For Connecticut residents who die on or after January 1, 2005, Connecticut imposes a state estate tax. This is in addition to the federal estate tax. Connecticut residents who died before that date were subject to a different scheme of state “death taxes” that are not covered in this article.
Estate tax is complex; rates and deductions vary depending on the date of death. For that reason, readers are cautioned that the scope of this article is limited to general information. You should draw no conclusions about your specific situation without consulting a qualified estate planning or tax attorney, or accountant.
The Connecticut estate tax is calculated based on the value of all the assets in which the person who passed away had an ownership interest. For example, if the person who passed away owned Connecticut real estate in survivorship with another person, one-half the fair market value of that real estate would be used to calculate the gross taxable estate.
Certain allowable deductions may be subtracted against the gross estate to arrive at the amount of the deceased person’s estate that is taxable. For Connecticut residents who die between January 2011 and the present, there is a $2 million exemption. This means that the first $2 million of each Connecticut resident who dies during that period is not subject to Connecticut estate tax.
To illustrate how the date of death affects the Connecticut estate tax, for those who passed away between January 1, 2005 and December 31, 2009, the $2 million exemption only applied to estates with a taxable value of $2 million or less. If an estate had a taxable value of $2,000,001, the exemption would not apply at all and the entire value of the estate would be subject to Connecticut estate tax. So, an estate with a taxable value of $2,000,001 has a Connecticut estate tax liability of approximately $100,000. This bizarre outcome was eliminated for Connecticut residents passing away on or after January 1, 2010 following a change in the law.
All transfers between spouses are not subject to the estate tax, even if they are in excess of the current personal exemption, which is $2 million. Charitable bequests, real estate located outside of Connecticut, and tangible personal property located outside Connecticut (for example, motor vehicles located and registered in another state) are just a few of the allowed deductions.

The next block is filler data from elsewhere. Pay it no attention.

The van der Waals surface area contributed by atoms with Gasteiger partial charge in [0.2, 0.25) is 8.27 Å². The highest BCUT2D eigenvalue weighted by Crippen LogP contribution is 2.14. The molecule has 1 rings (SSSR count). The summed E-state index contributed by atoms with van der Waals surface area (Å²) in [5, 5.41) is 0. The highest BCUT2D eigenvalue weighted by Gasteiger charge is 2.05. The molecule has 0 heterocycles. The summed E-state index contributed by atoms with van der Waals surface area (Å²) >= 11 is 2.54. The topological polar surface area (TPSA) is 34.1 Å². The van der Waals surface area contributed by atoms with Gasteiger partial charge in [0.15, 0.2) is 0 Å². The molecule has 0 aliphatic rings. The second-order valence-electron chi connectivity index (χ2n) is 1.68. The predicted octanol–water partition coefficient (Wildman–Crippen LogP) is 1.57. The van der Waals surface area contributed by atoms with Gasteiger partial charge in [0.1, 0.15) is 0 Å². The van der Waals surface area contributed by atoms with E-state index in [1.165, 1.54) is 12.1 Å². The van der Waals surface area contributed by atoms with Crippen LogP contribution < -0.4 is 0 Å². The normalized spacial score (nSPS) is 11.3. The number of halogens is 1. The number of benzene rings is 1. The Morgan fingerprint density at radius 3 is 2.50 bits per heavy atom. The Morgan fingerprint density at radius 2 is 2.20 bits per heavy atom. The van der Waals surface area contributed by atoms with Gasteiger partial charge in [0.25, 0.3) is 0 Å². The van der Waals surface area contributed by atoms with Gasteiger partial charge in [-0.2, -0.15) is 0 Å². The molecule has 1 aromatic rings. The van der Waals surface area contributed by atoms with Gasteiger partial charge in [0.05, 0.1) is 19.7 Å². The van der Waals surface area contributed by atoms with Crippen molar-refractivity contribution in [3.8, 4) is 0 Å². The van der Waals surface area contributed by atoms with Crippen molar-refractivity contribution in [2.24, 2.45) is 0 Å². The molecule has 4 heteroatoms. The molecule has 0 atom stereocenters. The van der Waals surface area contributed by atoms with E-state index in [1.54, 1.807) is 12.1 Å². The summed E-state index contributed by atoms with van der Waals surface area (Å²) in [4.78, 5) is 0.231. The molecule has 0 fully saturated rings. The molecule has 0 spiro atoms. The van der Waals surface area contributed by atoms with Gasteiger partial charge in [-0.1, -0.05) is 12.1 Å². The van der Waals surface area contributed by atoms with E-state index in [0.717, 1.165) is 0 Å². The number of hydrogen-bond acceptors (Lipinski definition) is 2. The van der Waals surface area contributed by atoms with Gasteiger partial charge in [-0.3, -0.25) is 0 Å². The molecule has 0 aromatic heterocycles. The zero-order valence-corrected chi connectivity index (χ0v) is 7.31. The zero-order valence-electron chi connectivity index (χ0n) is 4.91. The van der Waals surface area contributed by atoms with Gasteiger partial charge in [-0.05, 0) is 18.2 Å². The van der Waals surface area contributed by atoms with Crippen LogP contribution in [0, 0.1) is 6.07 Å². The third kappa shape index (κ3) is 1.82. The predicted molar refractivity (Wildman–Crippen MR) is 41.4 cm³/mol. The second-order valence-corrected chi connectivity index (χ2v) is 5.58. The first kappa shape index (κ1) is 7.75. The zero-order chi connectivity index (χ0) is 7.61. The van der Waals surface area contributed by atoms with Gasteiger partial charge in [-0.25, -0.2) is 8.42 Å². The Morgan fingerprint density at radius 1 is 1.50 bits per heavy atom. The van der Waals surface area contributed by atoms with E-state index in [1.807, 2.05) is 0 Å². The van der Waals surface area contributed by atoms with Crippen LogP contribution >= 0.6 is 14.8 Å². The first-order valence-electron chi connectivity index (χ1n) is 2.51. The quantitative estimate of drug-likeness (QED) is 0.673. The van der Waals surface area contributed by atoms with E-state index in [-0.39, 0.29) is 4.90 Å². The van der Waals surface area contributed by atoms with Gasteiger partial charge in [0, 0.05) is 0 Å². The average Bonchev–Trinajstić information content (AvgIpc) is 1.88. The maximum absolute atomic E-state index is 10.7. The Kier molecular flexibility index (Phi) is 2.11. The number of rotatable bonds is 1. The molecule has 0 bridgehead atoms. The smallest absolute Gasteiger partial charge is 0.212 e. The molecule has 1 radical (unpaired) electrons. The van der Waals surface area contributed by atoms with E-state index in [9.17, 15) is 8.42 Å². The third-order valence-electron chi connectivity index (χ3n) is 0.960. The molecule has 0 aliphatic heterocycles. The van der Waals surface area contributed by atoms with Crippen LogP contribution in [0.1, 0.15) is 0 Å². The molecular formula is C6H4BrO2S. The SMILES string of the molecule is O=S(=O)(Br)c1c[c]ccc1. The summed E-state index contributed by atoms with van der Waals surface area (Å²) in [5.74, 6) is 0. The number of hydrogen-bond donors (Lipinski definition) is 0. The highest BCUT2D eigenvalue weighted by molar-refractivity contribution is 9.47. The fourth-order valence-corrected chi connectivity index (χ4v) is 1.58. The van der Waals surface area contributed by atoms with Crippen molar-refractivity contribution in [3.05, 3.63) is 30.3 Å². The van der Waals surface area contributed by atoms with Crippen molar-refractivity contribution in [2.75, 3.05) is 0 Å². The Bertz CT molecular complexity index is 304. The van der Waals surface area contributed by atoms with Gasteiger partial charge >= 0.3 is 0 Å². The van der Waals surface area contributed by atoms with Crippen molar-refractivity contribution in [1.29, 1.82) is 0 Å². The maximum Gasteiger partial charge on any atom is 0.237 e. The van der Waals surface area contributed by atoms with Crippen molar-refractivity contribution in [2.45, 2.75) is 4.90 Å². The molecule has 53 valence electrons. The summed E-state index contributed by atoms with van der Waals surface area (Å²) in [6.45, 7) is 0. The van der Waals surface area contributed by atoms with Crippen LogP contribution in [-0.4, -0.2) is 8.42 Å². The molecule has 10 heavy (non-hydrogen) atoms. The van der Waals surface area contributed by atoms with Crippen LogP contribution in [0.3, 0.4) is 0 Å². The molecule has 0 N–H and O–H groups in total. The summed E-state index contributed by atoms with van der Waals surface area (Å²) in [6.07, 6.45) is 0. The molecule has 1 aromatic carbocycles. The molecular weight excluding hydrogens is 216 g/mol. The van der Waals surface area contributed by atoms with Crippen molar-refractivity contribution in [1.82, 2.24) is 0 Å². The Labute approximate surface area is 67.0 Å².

The Connecticut estate tax is progressive, similar to the federal income tax: the rate of the tax increases as the value of the taxable estate increases. These rates are different for different years, based on the year of death. For example, for those who passed away between January 1, 2005 and December 31, 2009, the lowest marginal rate is just over 5%, with the top marginal rate being 13.6%. For those who passed away beginning January 1, 2011 the lowest marginal rate is 7.2%, with the top marginal rate being 12%.
THIS ARTICLE IS FOR INFORMATIONAL PURPOSES ONLY. IT IS NOT INTENDED TO BE AND SHOULD NOT BE RELIED UPON AS LEGAL ADVICE. FOR ADVICE AS TO YOUR SPECIFIC SITUATION PLEASE CONSULT WITH A QUALIFIED ATTORNEY.
Copyright © 2017 Domenick N. Calabrese. All rights reserved. No part of this article may be disseminated, reproduced or used without the express written consent of the author.
For more articles and presentations by Dom Calabrese, visit his website at http://www.domcalabreselaw.com